Another factor that doesn't get mentioned is that over the last decade, even when the government was pumping more money into the military, National Defence has not been able to spend all of its budget allocation.
Since 2006, National Defence has been forced to return $9.6 billion to the federal treasury, according to a July 2013 analysis by the parliamentary budget office.
The prime minister was very clear in his marching order for cuts in 2012, pointedly telling the department that he wanted reductions focused on back room administration and a bloated headquarters establishment.
"The Forces must be restructured to ensure administrative burdens are reduced and resources freed up for the front line," Harper said on Oct. 29, 2012. "The Canada First Defence Strategy must continue to advance, and as I’ve said before, with the constant search for more teeth and less tail."
So, what impact have the reductions had?
All branches of the military tightened their belts and combined headquarters, but the big savings have come in the area of readiness, where there have been fewer flying hours, more simulator time for pilots and an army that's been parking trucks and conserving training ammunition.
University of Ottawa defence expert Phillippe Lagasse said the army has been hit particularly hard. The only exception has been special forces, which have enjoyed consistent funding.
As it currently stands, Canada would be unable to mount a sustained deployment of troops to the world's hotspots because of the cuts, according to multiple internal National Defence documents.
"Readiness has been a more immediate and obvious place to make short-term cuts," Lagasse said.
Harper's bid to cut the back room has largely fallen flat.
"This idea that you can magically find a whole bunch of savings in the administrative structure; that's not true," said Lagasse. "That's not instantaneous. It takes time and it takes a real understanding of where you want to trim."
The government has not funded the military to the extent that it promised in its 2008 defence strategy, which envisioned an investment of $490 billion over 20 years, he added.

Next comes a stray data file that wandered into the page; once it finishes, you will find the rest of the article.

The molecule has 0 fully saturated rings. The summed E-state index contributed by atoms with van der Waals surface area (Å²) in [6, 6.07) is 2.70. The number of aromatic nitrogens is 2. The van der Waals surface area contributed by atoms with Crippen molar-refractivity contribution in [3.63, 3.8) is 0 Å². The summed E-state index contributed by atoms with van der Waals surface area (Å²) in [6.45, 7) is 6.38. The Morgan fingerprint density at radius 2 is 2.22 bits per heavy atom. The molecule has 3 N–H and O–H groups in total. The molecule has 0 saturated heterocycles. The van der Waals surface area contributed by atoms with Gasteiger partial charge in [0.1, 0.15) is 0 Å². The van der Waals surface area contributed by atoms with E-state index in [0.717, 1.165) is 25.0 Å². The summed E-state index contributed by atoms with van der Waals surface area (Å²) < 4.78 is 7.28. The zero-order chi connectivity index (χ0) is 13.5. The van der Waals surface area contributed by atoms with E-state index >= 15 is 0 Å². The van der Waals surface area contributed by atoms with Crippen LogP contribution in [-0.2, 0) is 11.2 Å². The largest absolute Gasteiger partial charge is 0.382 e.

"But we've always known that."
The experts agree that Harper is correct to say the defence budget has increased substantially, but some important qualifications have been left out of his argument.
The Conservatives have cast themselves as defenders of the military and criticism of their record is bound to sting, but both Perry and Lagasse say the numbers are the numbers.
For that reason, Harper's statement earns a rating of "some baloney."
The Baloney Meter is a project of The Canadian Press that examines the level of accuracy in statements made by politicians. Each claim is researched and assigned a rating based on the following scale:
No baloney — the statement is completely accurate
A little baloney — the statement is mostly accurate but more information is required
Some baloney — the statement is partly accurate but important details are missing
A lot of baloney — the statement is mostly inaccurate but contains elements of truth
Full of baloney — the statement is completely inaccurate
National Defence 2014-15 Report on Plans and Priorities:
National Defence 2004-05 Report on Plans and Priorities:
Federal Budget 2010:
Canada First Defence Strategy:
Conference of Defence Associations 2014 Vimy Paper on Spending:
Conference of Defence Associations 2014 Vimy Paper on Defence Renewal:
Conference of Defence Associations 2013 Budget Paper:
Canadian Centre for Policy Alternatives 2011 Defence Spending Study:
World Bank Defence Spending by Country Data:
University of Ottawa Centre for International Policy Studies, May 2014 Report on Canadian Defence Spending: